At least 200 villagers living next to a poisoned river say they have been left to drink polluted water while people living on the opposite bank are being told their drinking water is contaminated and they must drink bottled water only.
The allegation came as authorities in Guangxi autonomous region tried to show it was reacting swiftly to one of the worst toxic spills on the mainland in decades.
And Guangxi's Communist Party chief, Guo Shengkun, promised to severely crack down on polluters, clean up the environment and not to let anyone drink a drop of contaminated water.
Hechi authorities insisted that only two villages were affected by the spill, which saw as much as 20 tonnes of cadmium, a carcinogenic metal, discharged into the Longjiang nearly 20 days ago.
The 220 villagers in Laren and Guangxia in Yizhou, which is under Hechi's jurisdiction, have been living on bottled water provided free of charge by Hechi authorities for at least two weeks.
Just across the river, the 200 residents of Beiji village have received only a written warning of the contamination. According to the notice, issued by Hechi's centre for disease control on January 23, villagers should not drink water from the river, the Longjiang, following contamination by unspecific heavy metals.
Beiji residents said they were sent the notice after Yizhou environmental officials took away samples of drinking water for tests before the Lunar New Year, which began on January 23.
As well as angry at being treated differently from villagers across the river, the residents of Beiji say they have been kept in the dark about the health hazards posed by cadmium.
They were also told by Yizhou authorities that it was safe to drink from a freshwater source just a few steps from the polluted river, according to villager Long Binggang.
'We have been left in the lurch as we are not offered any alternative water source, while many of my fellow villagers can't even afford to buy bottled water themselves,' Long added.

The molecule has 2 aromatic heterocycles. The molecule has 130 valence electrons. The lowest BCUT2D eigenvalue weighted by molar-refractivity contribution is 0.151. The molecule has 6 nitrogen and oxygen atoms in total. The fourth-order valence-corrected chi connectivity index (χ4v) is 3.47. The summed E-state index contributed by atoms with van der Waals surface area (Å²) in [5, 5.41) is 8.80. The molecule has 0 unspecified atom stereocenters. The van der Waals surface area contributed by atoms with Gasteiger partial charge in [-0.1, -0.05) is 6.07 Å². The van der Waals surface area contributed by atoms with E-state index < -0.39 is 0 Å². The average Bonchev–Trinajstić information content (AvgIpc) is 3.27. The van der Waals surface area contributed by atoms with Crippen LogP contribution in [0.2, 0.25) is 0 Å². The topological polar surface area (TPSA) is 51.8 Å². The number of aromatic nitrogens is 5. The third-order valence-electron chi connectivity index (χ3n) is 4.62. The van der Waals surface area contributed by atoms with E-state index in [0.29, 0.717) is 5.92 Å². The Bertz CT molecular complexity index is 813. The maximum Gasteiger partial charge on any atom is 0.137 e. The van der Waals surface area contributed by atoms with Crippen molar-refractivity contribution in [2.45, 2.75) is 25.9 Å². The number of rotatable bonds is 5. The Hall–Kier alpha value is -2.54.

More than 30 villagers, each representing a household in Beiji, went to petition the Yizhou city government yesterday afternoon, demanding health check-ups, fair treatment and to know the truth about the extent of the contamination.
Environmental and health officials, however, were sticking to their previous assertion that the quality of drinking water in Beiji met the national safety limits and villagers should not worry about the cadmium pollution.
Villagers were extremely disappointed with the explanation.
'How could it be possible that our water is safe to drink but water from across the river is substandard and posing a danger to health?' asked one villager, who refused to be named for fear of reprisals.
While Yizhou authorities have promised to conduct another test on their drinking water, villagers expressed their distrust in the authorities and said they did not believe they would ever get independent, credible test results.
A leading expert with the government-led task force handling the spill has said that as much as 13 tonnes of cadmium is still left undissolved in the river, posing an immediate health and environmental challenge as well as a long-term problem.